“Dad, don’t you see?”

Seamus smiled as she spoke. From his youth, grasping at truth was an illusive aureality. Colonization was more than a wild childhood dream. He also wanted to visit his daughter’s namesake, his own sister Bree. He remembered his mom rubbing his forehead with ice as he lie in bed sweating. She told him stories about his family. She told him in the dark of the night as he looked out his window to the sky, searching the pitch black shroud overhead. That’s why Bree isn’t here anymore honey, she is with your father above the clouds. She lives with the Man on the Moon.

“Dad?” Bryanna nudged his thigh with her knee. “Dad?”

“Yes, baby girl.” He turned from the darkened portal to his daughter’s small form.

“You spaced out. You OK dad?”

“I’m fine sweetheart.” Seamus thought it had only been a few seconds, but he could tell she was concerned. “Go on, I’m listening.”

Seamus knew his father and sister died during Hurricane Ginsing in 2050, one in a series of storms that presaged World Surge Two. Their bodies were never found. Though he was born early the following year, he still knew his sister Bree very well, like she was alive, like they had actually grown up together. His mother gave him many pictures, she loved the old ways with the quaint solid paper. But he knew Bree mostly by the quantum reality games they played. It was difficult to grasp why his young mind did not distinguish her living being from her constructed aureality. But with age, he realized Bree was summoned as much for his mother’s mental health, her own stability, as for his need of a sibling. To his mom, their play times were joyous, lively celebrations; to Seamus his sister might as well been real.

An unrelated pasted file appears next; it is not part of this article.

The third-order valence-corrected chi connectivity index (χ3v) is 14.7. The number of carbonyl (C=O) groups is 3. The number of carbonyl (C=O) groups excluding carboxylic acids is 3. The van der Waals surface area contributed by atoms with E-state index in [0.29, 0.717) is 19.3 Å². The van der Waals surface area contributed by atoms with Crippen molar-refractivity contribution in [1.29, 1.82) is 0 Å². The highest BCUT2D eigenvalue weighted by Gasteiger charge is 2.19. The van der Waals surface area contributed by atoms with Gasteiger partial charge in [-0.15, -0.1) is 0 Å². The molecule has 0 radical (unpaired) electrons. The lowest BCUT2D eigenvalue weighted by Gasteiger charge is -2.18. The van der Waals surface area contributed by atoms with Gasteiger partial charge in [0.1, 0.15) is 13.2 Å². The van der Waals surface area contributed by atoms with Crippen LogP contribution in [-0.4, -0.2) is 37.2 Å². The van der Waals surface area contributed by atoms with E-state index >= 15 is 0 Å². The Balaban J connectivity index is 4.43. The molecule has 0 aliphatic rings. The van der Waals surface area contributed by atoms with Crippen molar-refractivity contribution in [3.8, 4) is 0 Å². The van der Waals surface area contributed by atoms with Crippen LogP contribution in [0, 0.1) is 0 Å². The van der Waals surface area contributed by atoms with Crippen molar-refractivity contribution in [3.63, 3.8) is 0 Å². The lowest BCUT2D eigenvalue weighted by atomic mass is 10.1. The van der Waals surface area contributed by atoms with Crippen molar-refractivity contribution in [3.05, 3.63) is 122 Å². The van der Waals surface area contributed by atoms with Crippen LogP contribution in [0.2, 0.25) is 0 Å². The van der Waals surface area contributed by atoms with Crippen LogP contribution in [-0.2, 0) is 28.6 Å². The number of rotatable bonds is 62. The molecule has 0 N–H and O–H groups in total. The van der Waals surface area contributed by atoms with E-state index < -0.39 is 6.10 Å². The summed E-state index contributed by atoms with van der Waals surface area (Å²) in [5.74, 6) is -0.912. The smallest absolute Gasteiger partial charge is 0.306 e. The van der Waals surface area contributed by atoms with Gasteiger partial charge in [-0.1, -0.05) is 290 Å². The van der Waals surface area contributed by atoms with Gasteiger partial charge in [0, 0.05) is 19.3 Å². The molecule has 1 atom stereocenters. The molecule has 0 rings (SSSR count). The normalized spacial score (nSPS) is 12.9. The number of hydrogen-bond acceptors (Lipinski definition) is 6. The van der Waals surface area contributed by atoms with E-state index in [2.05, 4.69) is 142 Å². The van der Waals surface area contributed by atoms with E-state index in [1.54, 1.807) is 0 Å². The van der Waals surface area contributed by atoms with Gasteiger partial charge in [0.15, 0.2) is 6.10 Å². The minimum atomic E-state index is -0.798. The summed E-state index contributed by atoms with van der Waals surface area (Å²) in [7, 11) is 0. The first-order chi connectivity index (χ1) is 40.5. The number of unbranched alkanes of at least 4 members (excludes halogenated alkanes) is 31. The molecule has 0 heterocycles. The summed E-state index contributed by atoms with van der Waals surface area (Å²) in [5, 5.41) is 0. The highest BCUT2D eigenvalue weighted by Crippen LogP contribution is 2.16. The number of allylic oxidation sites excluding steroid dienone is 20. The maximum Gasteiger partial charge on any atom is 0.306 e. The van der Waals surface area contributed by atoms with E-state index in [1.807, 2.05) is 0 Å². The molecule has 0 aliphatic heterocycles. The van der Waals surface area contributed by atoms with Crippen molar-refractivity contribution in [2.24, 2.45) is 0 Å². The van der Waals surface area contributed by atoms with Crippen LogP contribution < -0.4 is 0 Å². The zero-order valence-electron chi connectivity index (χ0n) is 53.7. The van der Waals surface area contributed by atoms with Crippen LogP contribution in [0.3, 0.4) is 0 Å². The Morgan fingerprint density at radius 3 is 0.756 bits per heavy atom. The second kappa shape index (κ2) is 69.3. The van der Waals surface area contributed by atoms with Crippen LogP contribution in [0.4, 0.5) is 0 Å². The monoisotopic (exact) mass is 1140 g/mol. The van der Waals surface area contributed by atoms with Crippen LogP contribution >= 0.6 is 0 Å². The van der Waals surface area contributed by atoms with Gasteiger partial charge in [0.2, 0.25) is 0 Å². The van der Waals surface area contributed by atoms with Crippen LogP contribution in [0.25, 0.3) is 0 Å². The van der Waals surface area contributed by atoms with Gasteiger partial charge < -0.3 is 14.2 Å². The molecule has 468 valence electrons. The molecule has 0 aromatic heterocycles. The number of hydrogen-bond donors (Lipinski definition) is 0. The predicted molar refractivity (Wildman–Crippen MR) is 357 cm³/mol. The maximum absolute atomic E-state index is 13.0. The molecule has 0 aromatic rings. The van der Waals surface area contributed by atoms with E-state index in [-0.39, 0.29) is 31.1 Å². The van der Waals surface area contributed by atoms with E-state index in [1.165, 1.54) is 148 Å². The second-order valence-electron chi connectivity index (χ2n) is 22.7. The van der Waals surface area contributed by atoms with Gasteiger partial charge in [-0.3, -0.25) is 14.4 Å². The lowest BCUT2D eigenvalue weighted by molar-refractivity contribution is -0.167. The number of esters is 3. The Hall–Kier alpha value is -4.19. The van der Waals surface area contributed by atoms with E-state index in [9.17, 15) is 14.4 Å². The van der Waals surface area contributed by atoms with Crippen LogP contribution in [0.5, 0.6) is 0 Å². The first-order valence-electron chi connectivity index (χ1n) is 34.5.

Into adolescence he occasionally still believed Bree was alive, even as an adult it happened at least once a day. But slowly he realized, despite Bree’s birthday parties, she never really aged; it was an upgrade too expensive for his mom’s meager waitress salary. His sister was a Silicon Solon construct. She would never grow up. He was crushed.